After India’s defeat in the group stage of the 2004 Athens Olympics, Viren Rasquinha had achieved many of the dreams a young athlete could have: He had represented India in both a World Cup and at the Olympics. Four years later, he retired at the age of 28 to pursue his studies in management and eventually a corporate career. But, fate saw him return to the world of sport.
As CEO of Olympic Gold Quest, the former Indian hockey national captain has a lot riding on the present and next generation of Indian athletes. With the goal of getting the next generation of athletes prepared for an Olympic medal, he devoted himself to the art of training potential Olympians. After all, what better guide for the Olympics than an Olympian themselves?
“The next best thing to playing hockey is looking after the training of India’s best players across sports,” Rasquinha tells sports broadcaster Sreeduth S. Pillai on Namaste Tokyo.
In the wide-ranging interview, he talks about his decision to retire young.
“At that time, when I was 15, when the world wanted me to study, I wanted to play. And at 28, when I finally decided to retire at a fairly young age, the world wanted me to play hockey but I wanted to study. I packed my bags and decided to do my MBA at the time. I felt I had given everything I wanted to give as a player,” he says.
He talks about the benefit he had from having a former Olympian train him at an early age: Marcellus Gomes.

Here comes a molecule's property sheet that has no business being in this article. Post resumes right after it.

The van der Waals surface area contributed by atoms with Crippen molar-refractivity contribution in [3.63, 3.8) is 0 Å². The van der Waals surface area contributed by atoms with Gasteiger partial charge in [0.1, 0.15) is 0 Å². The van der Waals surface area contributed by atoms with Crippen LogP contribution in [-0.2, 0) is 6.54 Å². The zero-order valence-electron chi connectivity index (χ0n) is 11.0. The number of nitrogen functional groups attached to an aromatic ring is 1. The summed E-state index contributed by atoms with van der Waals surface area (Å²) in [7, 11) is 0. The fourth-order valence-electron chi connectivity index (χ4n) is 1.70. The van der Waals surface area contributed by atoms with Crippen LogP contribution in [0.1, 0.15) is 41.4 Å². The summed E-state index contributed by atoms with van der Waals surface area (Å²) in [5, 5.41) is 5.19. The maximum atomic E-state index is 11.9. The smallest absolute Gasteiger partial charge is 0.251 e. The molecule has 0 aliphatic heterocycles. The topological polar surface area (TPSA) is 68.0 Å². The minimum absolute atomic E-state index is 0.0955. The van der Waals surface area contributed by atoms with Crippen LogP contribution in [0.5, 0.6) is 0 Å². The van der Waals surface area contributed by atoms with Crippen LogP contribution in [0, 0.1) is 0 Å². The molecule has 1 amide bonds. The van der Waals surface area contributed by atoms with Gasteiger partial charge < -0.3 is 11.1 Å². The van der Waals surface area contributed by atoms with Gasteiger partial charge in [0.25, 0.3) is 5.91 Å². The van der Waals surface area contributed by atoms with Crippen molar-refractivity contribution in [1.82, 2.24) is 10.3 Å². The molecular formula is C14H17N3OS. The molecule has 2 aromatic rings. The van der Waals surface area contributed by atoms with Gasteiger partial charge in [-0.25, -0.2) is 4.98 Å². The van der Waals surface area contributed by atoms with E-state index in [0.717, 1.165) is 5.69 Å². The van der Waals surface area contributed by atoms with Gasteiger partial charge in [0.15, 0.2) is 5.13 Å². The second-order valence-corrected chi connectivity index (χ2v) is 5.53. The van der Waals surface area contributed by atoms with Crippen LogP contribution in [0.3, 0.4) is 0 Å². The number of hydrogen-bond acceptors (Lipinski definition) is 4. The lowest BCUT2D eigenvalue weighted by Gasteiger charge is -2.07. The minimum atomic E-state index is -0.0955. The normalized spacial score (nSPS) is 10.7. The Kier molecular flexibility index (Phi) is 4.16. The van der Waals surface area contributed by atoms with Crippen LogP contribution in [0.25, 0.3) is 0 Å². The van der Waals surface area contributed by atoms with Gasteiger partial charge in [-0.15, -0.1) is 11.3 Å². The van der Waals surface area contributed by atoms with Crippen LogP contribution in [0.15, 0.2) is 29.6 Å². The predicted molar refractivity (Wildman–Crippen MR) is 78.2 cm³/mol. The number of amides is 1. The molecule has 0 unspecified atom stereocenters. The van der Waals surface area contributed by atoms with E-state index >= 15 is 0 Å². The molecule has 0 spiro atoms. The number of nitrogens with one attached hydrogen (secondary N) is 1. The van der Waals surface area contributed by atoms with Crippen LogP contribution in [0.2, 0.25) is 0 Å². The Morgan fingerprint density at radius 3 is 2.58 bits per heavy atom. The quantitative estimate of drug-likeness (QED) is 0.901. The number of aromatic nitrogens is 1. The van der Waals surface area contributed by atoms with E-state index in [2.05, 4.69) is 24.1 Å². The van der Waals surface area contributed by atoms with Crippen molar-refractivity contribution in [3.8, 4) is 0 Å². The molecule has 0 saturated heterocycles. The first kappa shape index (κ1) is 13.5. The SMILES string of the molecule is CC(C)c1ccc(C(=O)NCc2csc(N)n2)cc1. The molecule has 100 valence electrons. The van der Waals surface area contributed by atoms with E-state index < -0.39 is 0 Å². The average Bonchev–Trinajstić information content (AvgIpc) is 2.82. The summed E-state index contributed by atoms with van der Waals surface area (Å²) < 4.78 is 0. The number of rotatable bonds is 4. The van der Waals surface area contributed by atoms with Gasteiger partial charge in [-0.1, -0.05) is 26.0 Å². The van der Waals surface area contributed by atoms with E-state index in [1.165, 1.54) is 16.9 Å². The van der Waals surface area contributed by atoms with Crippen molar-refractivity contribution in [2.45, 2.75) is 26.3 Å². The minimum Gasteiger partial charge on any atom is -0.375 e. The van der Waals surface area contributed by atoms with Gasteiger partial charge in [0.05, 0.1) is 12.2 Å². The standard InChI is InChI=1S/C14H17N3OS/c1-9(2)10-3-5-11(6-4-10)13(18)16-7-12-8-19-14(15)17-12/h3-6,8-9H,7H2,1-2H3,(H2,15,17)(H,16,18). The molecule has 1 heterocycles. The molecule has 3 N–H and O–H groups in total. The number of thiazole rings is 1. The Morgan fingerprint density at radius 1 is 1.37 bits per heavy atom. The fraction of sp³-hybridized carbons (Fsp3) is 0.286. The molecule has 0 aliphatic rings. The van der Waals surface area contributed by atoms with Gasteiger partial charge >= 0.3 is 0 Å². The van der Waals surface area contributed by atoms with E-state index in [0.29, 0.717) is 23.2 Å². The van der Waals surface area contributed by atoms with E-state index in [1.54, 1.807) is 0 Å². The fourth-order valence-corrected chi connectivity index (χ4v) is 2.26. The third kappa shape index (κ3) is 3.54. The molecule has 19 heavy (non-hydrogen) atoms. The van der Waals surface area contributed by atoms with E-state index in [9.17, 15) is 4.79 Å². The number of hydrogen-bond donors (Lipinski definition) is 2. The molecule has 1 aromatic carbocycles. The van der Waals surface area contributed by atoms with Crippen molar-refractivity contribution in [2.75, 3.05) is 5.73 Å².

“Marcellus Gomes taught me everything I knew at that young age: not just technical skills of hockey but he also taught me discipline, commitment, teamwork. He taught me to believe in myself,” Rasquinha says.
Rasquinha has particular reason to feel the need to guide a new generation of Indian players: The men’s team India has not won an Olympic medal in hockey since 1980.
“Historically in Indian sport, we have never prepared at the quality and levels that we need to be preparing. If we just want to participate in the Olympics, we just have to continue what we have been doing for the past four decades. About winning Olympic medals, we need to improve in all aspects,” he says.
He gives a visceral description of the challenges that comes with playing Australia.
“I’ve played against Australia 20-25 times in my career. Every time you get the ball against the Australians, and every time you look up, you can rarely see the blue shirts. Only the yellow shirts are visible, because Australia don’t give you time to think; they don’t give you time to breathe, they don’t give you time to look up. Decisions have to be made in split seconds. Until you train for that level of intensity, you cannot perform in the match where it really matters—where you will get, if you are lucky, three or four chances to score a goal.”
You can watch the full interview below.